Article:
A scientific study led by Eric Martinez at the Brain and Cognitive Sciences group of the Massachusetts Institute of Technology has reemphasised the economic and technological significance of clear, non-complex writing in legal documentation.
With a similar approach to our own readability study, following their review of around 10 million words of legal text, the study concluded there are ‘startingly high proportions of certain difficult-to-process features’ delaying reading time and encouraging complications in legal documentation. Further, it illustrated that documentation such as policy wordings are plagued with ‘low-frequency jargon, centre-embedded clauses, and non-standard capitalisation’.
Producing such incomprehensible documentation poses many risks.
Whilst the reader may be able to understand basic concepts and overall ideas within documentation, complex wording muddies the waters when it comes to understanding the fine detail of policy coverage and liability. A lack of clarity and certainty leaves the consumer unable to effectively mitigate or avoid commercial risks. But also, ambiguity paves the way for potential costly disputes.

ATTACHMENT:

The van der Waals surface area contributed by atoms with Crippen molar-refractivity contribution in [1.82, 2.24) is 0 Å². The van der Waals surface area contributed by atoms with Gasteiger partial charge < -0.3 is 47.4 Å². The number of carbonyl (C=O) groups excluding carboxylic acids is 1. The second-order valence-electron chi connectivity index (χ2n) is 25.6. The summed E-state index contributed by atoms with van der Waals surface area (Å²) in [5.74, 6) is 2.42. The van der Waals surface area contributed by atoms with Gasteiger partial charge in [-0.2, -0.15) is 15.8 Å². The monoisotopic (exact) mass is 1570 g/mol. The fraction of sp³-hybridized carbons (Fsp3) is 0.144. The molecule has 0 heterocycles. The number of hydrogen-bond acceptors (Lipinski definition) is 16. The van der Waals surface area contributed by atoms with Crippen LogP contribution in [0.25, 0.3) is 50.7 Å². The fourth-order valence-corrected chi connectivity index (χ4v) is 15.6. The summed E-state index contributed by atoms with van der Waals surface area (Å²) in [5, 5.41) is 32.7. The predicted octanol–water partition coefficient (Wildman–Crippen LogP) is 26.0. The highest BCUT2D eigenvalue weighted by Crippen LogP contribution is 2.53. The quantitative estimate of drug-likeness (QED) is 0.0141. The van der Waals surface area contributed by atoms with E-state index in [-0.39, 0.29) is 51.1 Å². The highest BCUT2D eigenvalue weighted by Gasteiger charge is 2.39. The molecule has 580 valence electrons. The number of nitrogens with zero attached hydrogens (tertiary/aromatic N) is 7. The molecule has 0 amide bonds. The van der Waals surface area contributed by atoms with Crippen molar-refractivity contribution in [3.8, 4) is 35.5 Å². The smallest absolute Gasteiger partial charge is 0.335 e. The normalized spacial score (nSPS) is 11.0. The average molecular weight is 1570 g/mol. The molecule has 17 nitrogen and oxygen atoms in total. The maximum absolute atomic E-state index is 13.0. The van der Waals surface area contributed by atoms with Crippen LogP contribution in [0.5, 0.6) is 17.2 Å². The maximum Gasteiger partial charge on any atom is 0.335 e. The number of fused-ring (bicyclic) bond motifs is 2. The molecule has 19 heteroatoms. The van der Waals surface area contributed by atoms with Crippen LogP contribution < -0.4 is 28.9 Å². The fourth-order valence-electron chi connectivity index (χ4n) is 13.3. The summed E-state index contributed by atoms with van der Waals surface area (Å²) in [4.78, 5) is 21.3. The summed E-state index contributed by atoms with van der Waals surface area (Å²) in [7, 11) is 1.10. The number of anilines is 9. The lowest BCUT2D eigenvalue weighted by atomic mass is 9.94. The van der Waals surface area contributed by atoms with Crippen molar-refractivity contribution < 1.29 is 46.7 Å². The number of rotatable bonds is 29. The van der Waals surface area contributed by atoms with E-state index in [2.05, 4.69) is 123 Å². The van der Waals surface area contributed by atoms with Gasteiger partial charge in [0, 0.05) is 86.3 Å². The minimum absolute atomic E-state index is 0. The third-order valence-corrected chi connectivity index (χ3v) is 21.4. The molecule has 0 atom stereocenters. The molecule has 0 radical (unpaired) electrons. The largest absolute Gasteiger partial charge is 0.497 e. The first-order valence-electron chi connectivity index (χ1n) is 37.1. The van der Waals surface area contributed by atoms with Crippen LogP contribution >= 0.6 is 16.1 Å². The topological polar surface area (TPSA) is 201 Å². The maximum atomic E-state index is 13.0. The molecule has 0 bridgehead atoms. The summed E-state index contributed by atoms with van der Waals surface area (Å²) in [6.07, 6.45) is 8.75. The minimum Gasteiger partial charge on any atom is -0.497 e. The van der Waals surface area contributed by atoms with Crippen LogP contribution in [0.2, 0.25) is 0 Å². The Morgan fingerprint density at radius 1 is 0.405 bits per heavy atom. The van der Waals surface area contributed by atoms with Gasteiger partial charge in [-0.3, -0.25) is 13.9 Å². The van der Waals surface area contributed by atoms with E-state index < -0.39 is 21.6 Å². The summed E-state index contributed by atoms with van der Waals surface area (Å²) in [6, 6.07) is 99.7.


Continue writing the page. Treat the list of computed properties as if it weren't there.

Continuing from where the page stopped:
Alongside economic threats, complex wordings also render the translation of policy wordings incompatible with natural language processing (NLP) software. Software that is designed to translate and process natural linguistics is coded to process what is described as ‘vanilla language’ models, based on everyday texts. Therefore, utilising NLP software to process complex wordings may lead to a deeply inaccurate ‘translation’ of wordings.
Needless to say, insurers should regularly be reviewing their wordings to ensure they are easy to process and understand. This is particularly relevant in light of the new Consumer Duty (as per our brief article in issue 4 of The Word) which includes the FCA’s aim to bring about a “level playing field in which consumers understand how to use their products and services and receive the support they need to do so”.
Insurers may also want to consider having their wordings, or a selection of their wordings, independently tested for readability and comprehension.
For further information about our policy wordings readability services, please see our insurance policy drafting services.